The State Department on Thursday ordered the departure of non-emergency U.S. government employees in Sudan following the ouster of longtime President Omar al-Bashir.
In an updated travel advisory, the department said "violent crime such as kidnapping, armed robbery, home invasion and carjacking is common" and warned citizens not to travel to Sudan.
"Terrorist groups in Sudan may harm Westerners and Western interests through suicide operations, bombings, shootings and kidnappings," said the department.
The Sudanese military earlier Thursday announced the removal of al-Bashir, who had ruled Sudan since 1989, and the imposition of a two-year "transitional phase" following mass demonstrations calling for the president to step down.
Defense Minister Awad ibn Auf also announced in a televised statement the imposition of a one-month curfew -- to take effect Thursday evening -- along with a three-month nationwide state of emergency.
The emergency "gives security forces greater arrest and incarceration powers" and authority "to detain and arrest anybody they deem to be undermining public order, including protestors or those suspected of supporting the protests," said the department.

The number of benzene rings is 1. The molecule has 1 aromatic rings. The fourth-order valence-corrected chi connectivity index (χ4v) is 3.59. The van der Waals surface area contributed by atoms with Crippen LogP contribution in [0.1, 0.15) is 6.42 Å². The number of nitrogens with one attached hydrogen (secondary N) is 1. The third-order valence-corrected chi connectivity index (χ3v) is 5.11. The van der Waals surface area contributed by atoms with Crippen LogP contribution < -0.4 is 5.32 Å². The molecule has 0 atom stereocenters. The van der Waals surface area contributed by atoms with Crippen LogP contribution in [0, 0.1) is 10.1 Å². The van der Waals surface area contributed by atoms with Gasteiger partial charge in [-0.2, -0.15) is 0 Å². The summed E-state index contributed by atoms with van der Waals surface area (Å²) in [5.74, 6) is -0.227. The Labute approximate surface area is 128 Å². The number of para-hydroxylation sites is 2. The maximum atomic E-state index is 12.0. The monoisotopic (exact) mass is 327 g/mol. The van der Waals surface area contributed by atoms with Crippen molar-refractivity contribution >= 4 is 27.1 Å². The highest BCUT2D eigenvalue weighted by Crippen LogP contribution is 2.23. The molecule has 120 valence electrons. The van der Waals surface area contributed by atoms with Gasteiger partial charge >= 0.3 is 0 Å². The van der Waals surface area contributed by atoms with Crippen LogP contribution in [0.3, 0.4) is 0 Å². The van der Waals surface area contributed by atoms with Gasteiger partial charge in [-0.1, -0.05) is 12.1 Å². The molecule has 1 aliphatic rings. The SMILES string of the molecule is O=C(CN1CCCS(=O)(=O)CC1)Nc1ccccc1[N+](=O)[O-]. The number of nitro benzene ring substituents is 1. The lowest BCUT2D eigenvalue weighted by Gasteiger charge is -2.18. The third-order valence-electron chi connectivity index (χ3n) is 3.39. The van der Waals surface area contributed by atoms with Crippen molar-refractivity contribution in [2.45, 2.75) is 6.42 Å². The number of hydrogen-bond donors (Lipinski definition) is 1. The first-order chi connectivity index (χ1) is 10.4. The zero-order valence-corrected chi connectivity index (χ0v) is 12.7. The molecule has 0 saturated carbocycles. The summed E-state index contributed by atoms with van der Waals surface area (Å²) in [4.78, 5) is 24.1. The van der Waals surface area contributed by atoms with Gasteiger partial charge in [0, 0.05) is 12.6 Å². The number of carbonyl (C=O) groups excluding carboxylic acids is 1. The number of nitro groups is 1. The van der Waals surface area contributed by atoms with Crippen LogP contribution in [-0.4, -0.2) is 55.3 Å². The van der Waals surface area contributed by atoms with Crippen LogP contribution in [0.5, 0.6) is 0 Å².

"U.S. government employees must obtain special authorization from the Sudanese government to travel outside of Khartoum," it added.
Ibn Auf further announced the suspension of Sudan’s 2005 Constitution and the dissolution of the Sudanese presidency, parliament and council of ministers.
He was sworn in Thursday as chairman of the new Military Transitional Council established to run the country’s affairs during the post-Bashir interim phase.
Kamal Abdul-Marouf Al-Mahi, chairman of the Joint Staff Command, was sworn in as deputy chairman.
Sudanese opposition parties and professional associations voiced "total rejection" of what they described as a "military coup".
Al-Bashir came to power on the back of a 1989 military coup against the democratically-elected government of Prime Minister Sadiq al-Mahdi.
By Servet Gunerigok in Washington